Nineteen year old Josh Maitland is nearing the end of an around the world adventure which he has embarked upon in his gap year between school and university.  He is visiting the Canary Islands when a devastating tsunami hits, claiming eight hundred and fifty-eight lives. Back home, his family watch the dreadful news unfold on TV, unsure of exactly where Josh is. When his body is found they each struggle to cope and find their lives unraveling in different ways.

Diana, Josh’s mother, believed that she was close to her youngest son. She puts her business acumen to work organising his funeral, but then finds herself unable to move on. She worries about how Josh was feeling just before he died, wanting to know if he was happy. In an attempt to help, her husband contacts Josh’s friend Stella, who reveals that Josh had been writing a blog while he was away. As the family read the words that Josh wrote for his friends they realise how little they knew about the boy they had lived alongside for so long.

Rachel and Jem, Josh’s older sister and brother, had pictured themselves as Josh’s mentors, siblings he looked up to. They perceived him as the child they helped to care for after their father walked out on them all just before Josh was born. Growing up, Josh had seemed carefree and popular, someone they would indulge and advise. They had never regarded him as their equal.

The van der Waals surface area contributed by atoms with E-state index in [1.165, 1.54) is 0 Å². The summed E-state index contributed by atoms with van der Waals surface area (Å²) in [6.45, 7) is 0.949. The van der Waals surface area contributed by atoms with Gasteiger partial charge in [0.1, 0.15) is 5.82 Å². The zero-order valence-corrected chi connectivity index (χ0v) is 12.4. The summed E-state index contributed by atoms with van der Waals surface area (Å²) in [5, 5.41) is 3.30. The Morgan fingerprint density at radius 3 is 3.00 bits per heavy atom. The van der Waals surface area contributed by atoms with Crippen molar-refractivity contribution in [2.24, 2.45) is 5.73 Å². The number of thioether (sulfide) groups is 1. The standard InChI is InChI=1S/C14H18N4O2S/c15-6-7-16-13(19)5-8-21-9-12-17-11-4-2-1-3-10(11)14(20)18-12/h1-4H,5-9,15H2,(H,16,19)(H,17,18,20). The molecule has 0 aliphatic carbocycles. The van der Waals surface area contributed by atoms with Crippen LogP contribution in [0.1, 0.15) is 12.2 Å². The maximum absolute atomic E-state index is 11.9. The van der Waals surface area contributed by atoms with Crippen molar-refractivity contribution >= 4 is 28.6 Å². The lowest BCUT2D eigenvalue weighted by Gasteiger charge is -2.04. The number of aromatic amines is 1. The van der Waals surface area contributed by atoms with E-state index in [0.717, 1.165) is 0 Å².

As each family member reads Josh’s words they pick out in particular those brief segments which refer to them, and worry about how the others will react to the secrets that are revealed. It is difficult enough that the illusions they had created around Josh are shattered, now they must also face having the image they have crafted of themselves peeled back. Each is absorbed in how they will henceforth be seen, paying scant regard to the words written about others. How true to life this seemed, the world revolving around our own inner selves.

It is not just the siblings who have been keeping secrets, but also the parents. When the family get together to discuss the blog, further revelations shatter perceptions which they have lived with all their lives. A recalibration is required.

As a parent of teenagers this book raised so many emotions. The first half of the book, which covered Josh’s death and the immediate aftermath, were difficult enough to consider. The second half, where grief took its toll and each family member faced up to a changed past, proved equally challenging. It is known that young adults turn to friends, but what is rarely discussed is why they hide from family. How much does the advice given by well meaning elders deter the young person from being honest about their actions and feelings?

This story is beautifully structured with a pace and flow that draws the reader effortlessly in. At its heart is the raw emotion of trust and love. It is a powerful, thought provoking read about modern family life that will challenge comfortable assumptions. Despite the difficult subject matter its message is life affirming. I cannot recommend it highly enough.

My copy of this book was provided gratis by the author.